[ exact phrase in "" • ~10 sec • results by date ]

[ Google-powered • results by relevance ]


Go to multi-category search »

LOCATION/TYPE

News Home
Archive
RSS

Subscribe to RSS feed

Add NWW headlines to your site (click here)

Sign up for daily updates

Keep Wind Watch online and independent!

Donate $10

Donate $5

Selected Documents

All Documents

Research Links

Alerts

Press Releases

FAQs

Publications & Products

Photos & Graphics

Videos

Allied Groups

Nundle wind farm: ‘overwhelming majority’ of residents against the proposal  

Credit:  Carolyn Millet | The Northern Daily Leader | December 27, 2019 | www.northerndailyleader.com.au ~~

Nundle district residents who oppose a wind farm proposal for their area say the majority of people living there do not want the development – and they can prove it.

Members of the Hills of Gold Preservation Inc (HOGPI) group made the claim in a presentation to the last Tamworth Regional Council meeting for 2019.

They have a Justice of the Peace statutory declaration that "the majority of Nundle and Hanging Rock residents and landholders do not want wind turbines in view or hearing of people's homes or work places".

HOGPI president John Krsulja said the JP had checked petition signatures against the most recent census and found it was an "overwhelming majority" against.

"We wanted to remind council to take that opposition seriously," Mr Krsulja said.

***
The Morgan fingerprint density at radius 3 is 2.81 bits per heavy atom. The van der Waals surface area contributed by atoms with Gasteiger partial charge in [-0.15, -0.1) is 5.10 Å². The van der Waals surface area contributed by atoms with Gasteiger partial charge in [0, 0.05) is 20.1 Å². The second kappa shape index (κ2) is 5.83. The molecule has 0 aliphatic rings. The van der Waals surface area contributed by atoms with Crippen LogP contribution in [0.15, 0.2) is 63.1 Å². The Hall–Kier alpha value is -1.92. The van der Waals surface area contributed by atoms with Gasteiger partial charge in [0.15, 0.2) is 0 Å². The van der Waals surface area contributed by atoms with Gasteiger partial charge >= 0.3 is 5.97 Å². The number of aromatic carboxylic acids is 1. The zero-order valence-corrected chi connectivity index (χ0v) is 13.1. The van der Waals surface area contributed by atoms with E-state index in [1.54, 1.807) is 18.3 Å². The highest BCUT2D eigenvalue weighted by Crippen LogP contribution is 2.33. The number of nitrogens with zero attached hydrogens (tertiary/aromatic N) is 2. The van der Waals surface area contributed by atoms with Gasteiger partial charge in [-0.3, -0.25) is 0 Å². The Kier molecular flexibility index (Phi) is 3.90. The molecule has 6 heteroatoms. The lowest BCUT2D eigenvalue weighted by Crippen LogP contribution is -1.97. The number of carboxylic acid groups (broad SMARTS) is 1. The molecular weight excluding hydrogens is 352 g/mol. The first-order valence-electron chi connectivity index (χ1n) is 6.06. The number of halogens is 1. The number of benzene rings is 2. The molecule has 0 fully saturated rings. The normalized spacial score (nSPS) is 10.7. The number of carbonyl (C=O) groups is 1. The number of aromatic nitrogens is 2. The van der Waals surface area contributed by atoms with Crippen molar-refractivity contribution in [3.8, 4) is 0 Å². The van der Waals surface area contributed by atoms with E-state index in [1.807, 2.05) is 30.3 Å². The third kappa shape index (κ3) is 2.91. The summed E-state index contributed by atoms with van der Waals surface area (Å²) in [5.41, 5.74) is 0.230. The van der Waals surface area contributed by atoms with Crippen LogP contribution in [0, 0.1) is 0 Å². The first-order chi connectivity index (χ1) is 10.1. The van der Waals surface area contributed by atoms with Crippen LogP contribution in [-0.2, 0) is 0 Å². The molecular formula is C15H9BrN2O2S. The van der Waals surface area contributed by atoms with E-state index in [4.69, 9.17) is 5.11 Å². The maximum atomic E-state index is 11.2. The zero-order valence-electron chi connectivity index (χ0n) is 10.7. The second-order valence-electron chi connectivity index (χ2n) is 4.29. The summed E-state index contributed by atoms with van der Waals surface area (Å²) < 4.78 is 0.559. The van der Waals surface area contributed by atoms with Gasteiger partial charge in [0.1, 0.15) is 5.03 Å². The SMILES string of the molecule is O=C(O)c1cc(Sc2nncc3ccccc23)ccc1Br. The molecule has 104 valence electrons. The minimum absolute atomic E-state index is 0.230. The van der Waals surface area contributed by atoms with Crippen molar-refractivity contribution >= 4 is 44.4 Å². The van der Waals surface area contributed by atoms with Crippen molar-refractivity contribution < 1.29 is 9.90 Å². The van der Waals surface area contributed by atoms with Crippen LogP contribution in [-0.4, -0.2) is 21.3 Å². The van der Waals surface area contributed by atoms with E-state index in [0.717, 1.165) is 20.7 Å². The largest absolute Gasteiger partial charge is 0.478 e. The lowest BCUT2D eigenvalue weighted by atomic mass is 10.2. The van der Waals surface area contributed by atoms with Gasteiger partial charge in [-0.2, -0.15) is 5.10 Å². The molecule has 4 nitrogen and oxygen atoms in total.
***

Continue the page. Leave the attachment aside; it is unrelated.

Stakeholders have also received news of the latest decision on the potential wind farm, which would stretch from Hanging Rock to Crawney.

The proposal from Wind Energy Partners has been before the office of the federal Environment Minister, to determine whether it's a controlled action under the Environment Protection and Biodiversity Conservation (EPBC) Act.

A self-referral to the minister is made when a party proposing to take an action, such as a development, finds it could have a significant impact on National Heritage values.

In this case, the wind farm is thought likely to affect listed species, threatened ecological communities or habitat, including the koala, certain woodlands and grasslands, and the regent honeyeater. This week, the proposed wind farm has been deemed a controlled action requiring assessment and approval under the EPBC Act to ensure the project can be "performed in a manner that does not have an unacceptable impact on matters protected by the Act".

"The project will require assessment and approval under the EPBC Act before it can proceed," the decision document, dated December 23, states. The controlling provisions will be the listed threatened species and communities sections (18 and 18A); and listed migratory species sections (20 and 20A) of the act.

Source:  Carolyn Millet | The Northern Daily Leader | December 27, 2019 | www.northerndailyleader.com.au

This article is the work of the source indicated. Any opinions expressed in it are not necessarily those of National Wind Watch.

The copyright of this article resides with the author or publisher indicated. As part of its noncommercial effort to present the environmental, social, scientific, and economic issues of large-scale wind power development to a global audience seeking such information, National Wind Watch endeavors to observe “fair use” as provided for in section 107 of U.S. Copyright Law and similar “fair dealing” provisions of the copyright laws of other nations. Send requests to excerpt, general inquiries, and comments via e-mail.

Wind Watch relies entirely
on User Funding
Donate $5 PayPal Donate

Share:


News Watch Home

Get the Facts Follow Wind Watch on Twitter

Wind Watch on Facebook

Share

CONTACT DONATE PRIVACY ABOUT SEARCH
© National Wind Watch, Inc.
Use of copyrighted material adheres to Fair Use.
"Wind Watch" is a registered trademark.
Share

 Follow: